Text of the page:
Wednesday, June 20, 2007

I've Consistently Understimated Rails

Every time I've been skeptical about Rails, I've been wrong.

Initially I thought it was something on the level of TurboGears or Nevow; a minor evolution, a package to maybe learn if needed. Turns out it's much more than that.

At Canada on Rails I didn't think Dave Astels' BDD presentation made a word of sense. Today I think RSpec and BDD are the best thing to happen to development practices in years.

The whole REST thing, I just thought it was silly. Turns out REST is the same thing to Rails in 2006 that Ajax was in 2005. The ability to craft APIs cleanly and nearly effortlessly is the advantage that Rails gives to people who are on the very cutting edge. (Obviously that group of people is a group of which I'm not a member, since it took me til mid-2007 to figure this out.) Just to expand on that, the Rails community is growing like crazy, but it's not just how many people, it's also which people that matters. Ajax and now REST are the reason Rails keeps attracting people who do exciting things.

Anyway, back to the whole skepticism thing. The other day I discovered to my surprise that the method_missing code in ActiveRecord's associations needed to be refactored. So I thought aha, that's interesting, and I went into my copy of edge Rails to play around with it, only to find that the refactoring's already underway. The association collection and association proxy classes still use it, but the only actual specific association class still using method_missing at all is has_many :through.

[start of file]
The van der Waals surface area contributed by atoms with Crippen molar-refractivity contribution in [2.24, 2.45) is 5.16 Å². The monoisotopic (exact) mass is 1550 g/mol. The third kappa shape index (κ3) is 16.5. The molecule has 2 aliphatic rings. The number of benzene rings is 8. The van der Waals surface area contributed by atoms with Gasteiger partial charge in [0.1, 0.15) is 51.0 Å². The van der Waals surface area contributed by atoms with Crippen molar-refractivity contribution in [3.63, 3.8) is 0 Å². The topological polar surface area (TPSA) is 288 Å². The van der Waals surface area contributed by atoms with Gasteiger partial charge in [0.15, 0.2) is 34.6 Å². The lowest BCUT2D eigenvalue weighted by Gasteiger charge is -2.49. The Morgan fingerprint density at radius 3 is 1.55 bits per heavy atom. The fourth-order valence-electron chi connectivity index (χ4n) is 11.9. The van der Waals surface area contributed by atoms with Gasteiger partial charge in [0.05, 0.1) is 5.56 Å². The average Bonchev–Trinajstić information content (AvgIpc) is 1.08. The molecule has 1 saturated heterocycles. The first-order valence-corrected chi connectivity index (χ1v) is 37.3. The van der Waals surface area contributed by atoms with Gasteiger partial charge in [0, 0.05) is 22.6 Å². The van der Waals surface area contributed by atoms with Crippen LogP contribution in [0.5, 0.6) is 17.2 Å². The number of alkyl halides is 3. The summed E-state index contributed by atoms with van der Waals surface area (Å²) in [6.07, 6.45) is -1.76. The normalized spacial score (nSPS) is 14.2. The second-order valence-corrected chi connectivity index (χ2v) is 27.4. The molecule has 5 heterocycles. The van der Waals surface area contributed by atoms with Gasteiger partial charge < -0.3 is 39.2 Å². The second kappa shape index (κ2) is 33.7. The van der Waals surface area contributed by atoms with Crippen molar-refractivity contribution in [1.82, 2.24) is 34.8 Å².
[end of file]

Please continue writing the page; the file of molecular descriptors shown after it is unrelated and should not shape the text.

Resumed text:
There's a real trend here, and I hope I remember it next time Rails makes me skeptical about something.


  1. I was always under the assumption that you got the REST part of rails and still dissed it anyways. Thats what made me start reading this blog in the first place!

    The only problem with REST in rails is in your rails apps once you start doing similar entities in various scopes and polymorphic routes writing views and proper route redirections + detection in your controllers can become really ridiculous.

    I personally generate & detect my routes now from my models and its saved me hours of headaches and DRY'd my controllers and views.

    The most compelling part of a RESTful design to me right now is in the media space and once you've developed a truly RESTful CMS you basically can blow the doors off of anything out they're right now from a physical distribution perspective.

  2. I got it, but I didn't really get it. I got it abstractly, I didn't realize how useful it could be.

    How do you detect/generate your routes from your models? That sounds like nifty code.


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